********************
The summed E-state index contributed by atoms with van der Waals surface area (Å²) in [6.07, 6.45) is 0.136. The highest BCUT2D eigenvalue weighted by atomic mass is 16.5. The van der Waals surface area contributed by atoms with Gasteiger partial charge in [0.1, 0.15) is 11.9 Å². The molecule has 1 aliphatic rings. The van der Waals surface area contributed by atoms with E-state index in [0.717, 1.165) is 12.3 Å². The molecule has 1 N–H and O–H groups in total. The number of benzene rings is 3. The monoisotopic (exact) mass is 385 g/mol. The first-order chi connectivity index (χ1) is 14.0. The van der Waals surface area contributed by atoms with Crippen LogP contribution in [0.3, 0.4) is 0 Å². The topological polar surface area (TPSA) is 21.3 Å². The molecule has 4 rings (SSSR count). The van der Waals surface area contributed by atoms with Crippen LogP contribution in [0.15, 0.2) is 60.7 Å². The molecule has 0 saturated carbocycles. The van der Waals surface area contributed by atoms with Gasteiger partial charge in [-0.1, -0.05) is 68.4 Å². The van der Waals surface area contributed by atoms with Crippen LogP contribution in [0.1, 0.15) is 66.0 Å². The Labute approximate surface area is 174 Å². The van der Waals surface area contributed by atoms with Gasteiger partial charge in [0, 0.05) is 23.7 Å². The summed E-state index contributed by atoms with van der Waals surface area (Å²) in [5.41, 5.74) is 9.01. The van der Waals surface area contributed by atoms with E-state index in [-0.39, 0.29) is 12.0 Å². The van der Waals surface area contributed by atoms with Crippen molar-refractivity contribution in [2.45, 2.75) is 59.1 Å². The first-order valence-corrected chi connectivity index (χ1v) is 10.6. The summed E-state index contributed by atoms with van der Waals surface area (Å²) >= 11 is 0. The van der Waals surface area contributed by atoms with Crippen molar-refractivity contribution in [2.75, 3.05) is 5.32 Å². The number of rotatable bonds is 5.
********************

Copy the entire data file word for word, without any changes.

The summed E-state index contributed by atoms with van der Waals surface area (Å²) in [6.07, 6.45) is 0.136. The highest BCUT2D eigenvalue weighted by atomic mass is 16.5. The van der Waals surface area contributed by atoms with Gasteiger partial charge in [0.1, 0.15) is 11.9 Å². The molecule has 1 aliphatic rings. The van der Waals surface area contributed by atoms with E-state index in [0.717, 1.165) is 12.3 Å². The molecule has 1 N–H and O–H groups in total. The number of benzene rings is 3. The monoisotopic (exact) mass is 385 g/mol. The first-order chi connectivity index (χ1) is 14.0. The van der Waals surface area contributed by atoms with Crippen LogP contribution in [0.3, 0.4) is 0 Å². The topological polar surface area (TPSA) is 21.3 Å². The molecule has 4 rings (SSSR count). The van der Waals surface area contributed by atoms with Crippen LogP contribution in [0.15, 0.2) is 60.7 Å². The molecule has 0 saturated carbocycles. The van der Waals surface area contributed by atoms with Gasteiger partial charge in [-0.1, -0.05) is 68.4 Å². The van der Waals surface area contributed by atoms with Crippen LogP contribution in [0.1, 0.15) is 66.0 Å². The Labute approximate surface area is 174 Å². The van der Waals surface area contributed by atoms with Gasteiger partial charge in [0, 0.05) is 23.7 Å². The summed E-state index contributed by atoms with van der Waals surface area (Å²) in [5.41, 5.74) is 9.01. The van der Waals surface area contributed by atoms with E-state index in [-0.39, 0.29) is 12.0 Å². The van der Waals surface area contributed by atoms with Crippen molar-refractivity contribution in [2.45, 2.75) is 59.1 Å². The first-order valence-corrected chi connectivity index (χ1v) is 10.6. The summed E-state index contributed by atoms with van der Waals surface area (Å²) >= 11 is 0. The van der Waals surface area contributed by atoms with Crippen molar-refractivity contribution in [2.75, 3.05) is 5.32 Å². The number of rotatable bonds is 5.